Armed security guards accompanying a tourist tour on an excursion last year through Karachi, Pakistan’s largest city .
Armed security guards accompanying a tourist tour on an excursion last year through Karachi, Pakistan’s largest city .

by Garry Pierre-Pierre

Since the weeks following the World Trade Center disaster on that balmy day in September of 2001, the America we used to live in has ceased to exist.

It would have been a dereliction of duty for political leaders not to have taken stern steps to guarantee our safety. And boy did they ever. Air travel was radically altered. Islam as a religion was labeled a threat to Western values. The Patriot Act peeled away our civil liberties. And we waged war on two different nations: Afghanistan and Iraq. Both wars are still going on today—to our detriment.

However, nearly 20 years later, it is becoming clear that the real enemy is within state lines. It is not Islamic radicalism, but white supremacy and all of its facets, including Nazism, Fascism and white nationalism, that is the enemy.

They are running amok, staging massive rallies and unleashing a terror of death and destruction on the American people in our most sacred and traditionally safe havens: places like schools, churches, concerts, and movie halls.

The latest fusillade took place at Marjory Stoneman Douglas High School in Parkland, FL, a once placid town dotted with horse farm estates in West Broward County. The carnage left 17 people dead and a lifetime of psychological scars.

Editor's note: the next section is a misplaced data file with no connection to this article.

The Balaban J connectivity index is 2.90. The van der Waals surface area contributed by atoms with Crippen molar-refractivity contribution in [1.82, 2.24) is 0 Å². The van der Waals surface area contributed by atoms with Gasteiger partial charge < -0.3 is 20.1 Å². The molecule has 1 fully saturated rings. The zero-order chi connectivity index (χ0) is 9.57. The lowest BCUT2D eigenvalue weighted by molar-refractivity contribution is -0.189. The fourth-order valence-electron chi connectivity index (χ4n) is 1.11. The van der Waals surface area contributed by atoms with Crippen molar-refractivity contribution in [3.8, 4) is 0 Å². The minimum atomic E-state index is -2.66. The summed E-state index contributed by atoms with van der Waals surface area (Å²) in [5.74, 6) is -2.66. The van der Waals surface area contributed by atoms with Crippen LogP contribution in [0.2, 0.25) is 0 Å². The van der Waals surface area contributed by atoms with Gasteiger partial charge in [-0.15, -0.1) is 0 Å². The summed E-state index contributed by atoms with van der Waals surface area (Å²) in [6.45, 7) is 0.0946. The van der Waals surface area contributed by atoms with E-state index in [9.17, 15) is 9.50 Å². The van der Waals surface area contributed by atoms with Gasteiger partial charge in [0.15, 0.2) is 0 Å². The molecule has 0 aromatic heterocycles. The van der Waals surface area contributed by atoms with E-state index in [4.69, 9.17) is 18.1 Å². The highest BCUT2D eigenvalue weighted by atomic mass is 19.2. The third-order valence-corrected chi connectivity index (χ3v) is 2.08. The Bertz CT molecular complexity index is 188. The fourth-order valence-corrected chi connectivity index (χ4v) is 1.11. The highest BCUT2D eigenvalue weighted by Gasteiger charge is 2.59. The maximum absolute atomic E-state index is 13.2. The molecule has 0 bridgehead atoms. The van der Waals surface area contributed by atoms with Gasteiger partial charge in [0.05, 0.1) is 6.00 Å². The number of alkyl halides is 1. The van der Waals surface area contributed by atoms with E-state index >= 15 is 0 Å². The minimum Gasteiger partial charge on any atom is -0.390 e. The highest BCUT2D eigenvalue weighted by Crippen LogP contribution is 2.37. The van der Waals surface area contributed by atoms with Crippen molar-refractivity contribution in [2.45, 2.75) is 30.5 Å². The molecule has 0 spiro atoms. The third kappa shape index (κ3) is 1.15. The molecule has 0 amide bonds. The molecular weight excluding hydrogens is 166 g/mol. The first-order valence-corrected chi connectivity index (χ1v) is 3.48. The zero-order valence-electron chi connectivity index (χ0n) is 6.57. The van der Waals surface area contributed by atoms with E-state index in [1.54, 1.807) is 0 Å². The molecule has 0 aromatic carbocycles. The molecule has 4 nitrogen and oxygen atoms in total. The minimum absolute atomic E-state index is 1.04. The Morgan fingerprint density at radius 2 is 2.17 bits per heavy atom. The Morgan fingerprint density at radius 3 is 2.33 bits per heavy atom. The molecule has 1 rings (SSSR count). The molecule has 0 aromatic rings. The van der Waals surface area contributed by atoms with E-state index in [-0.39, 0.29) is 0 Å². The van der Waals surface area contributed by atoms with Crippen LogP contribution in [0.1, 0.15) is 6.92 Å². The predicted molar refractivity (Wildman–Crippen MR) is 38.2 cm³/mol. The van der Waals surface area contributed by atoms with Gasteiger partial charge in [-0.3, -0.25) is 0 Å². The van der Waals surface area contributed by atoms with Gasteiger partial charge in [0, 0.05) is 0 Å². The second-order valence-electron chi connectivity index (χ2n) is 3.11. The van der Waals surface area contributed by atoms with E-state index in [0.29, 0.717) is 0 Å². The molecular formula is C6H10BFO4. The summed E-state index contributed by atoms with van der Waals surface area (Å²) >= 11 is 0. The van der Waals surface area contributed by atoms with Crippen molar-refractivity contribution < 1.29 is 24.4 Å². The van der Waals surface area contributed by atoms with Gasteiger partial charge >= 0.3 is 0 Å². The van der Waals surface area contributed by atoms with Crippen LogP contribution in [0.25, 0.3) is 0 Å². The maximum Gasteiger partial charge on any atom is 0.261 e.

We as Americans are becoming more complacent to the violence around us. We are quickly normalizing the Pakistan-ization of the United States. Like the U.S., Pakistan has been fighting its own demons, including the Pakistani Taliban and Al Qaeda offshoots. A far right-wing group bent on destabilizing the country because it feels that Pakistani political leaders have sold out to the West, particularly the United States. They’ve unleashed their reign of terror on the Pakistani people.

As a response, the government deployed its own forces—The Rangers, an elite military unit within the Pakistani army—and began to rout the Taliban, forcing them to the hills. But in the process, The Rangers have turned most of Karachi, and the country at large, into a fortress zone.

In 2016 and 2017,  I visited Karachi twice to lead a television production training for Pakistani journalists. Although I was bleary eyed when I arrived at my hotel from a grueling flight, I immediately became awake and alert when the driver had to pop the hood and trunk as heavily armed security guards stood erect with automatic weapons aimed at the car. Another guard scanned the bottom of the vehicle with a long stick with a mirror at the end. A metal barrier with spikes popped up  so our tires would be shredded to pieces if the driver were to try to back up.

This was a five-star edifice in the heart of the business district. The next day, I headed to the university campus where the training was being held. The front gate was a 20 feet sentinel, surrounded by sandbags with a heavily armed security guard standing ready while our car was searched—again.

This seemed quite normal to my Pakistani colleagues. These security measures were a better alternative than the body parts that littered the streets after repeated bombings .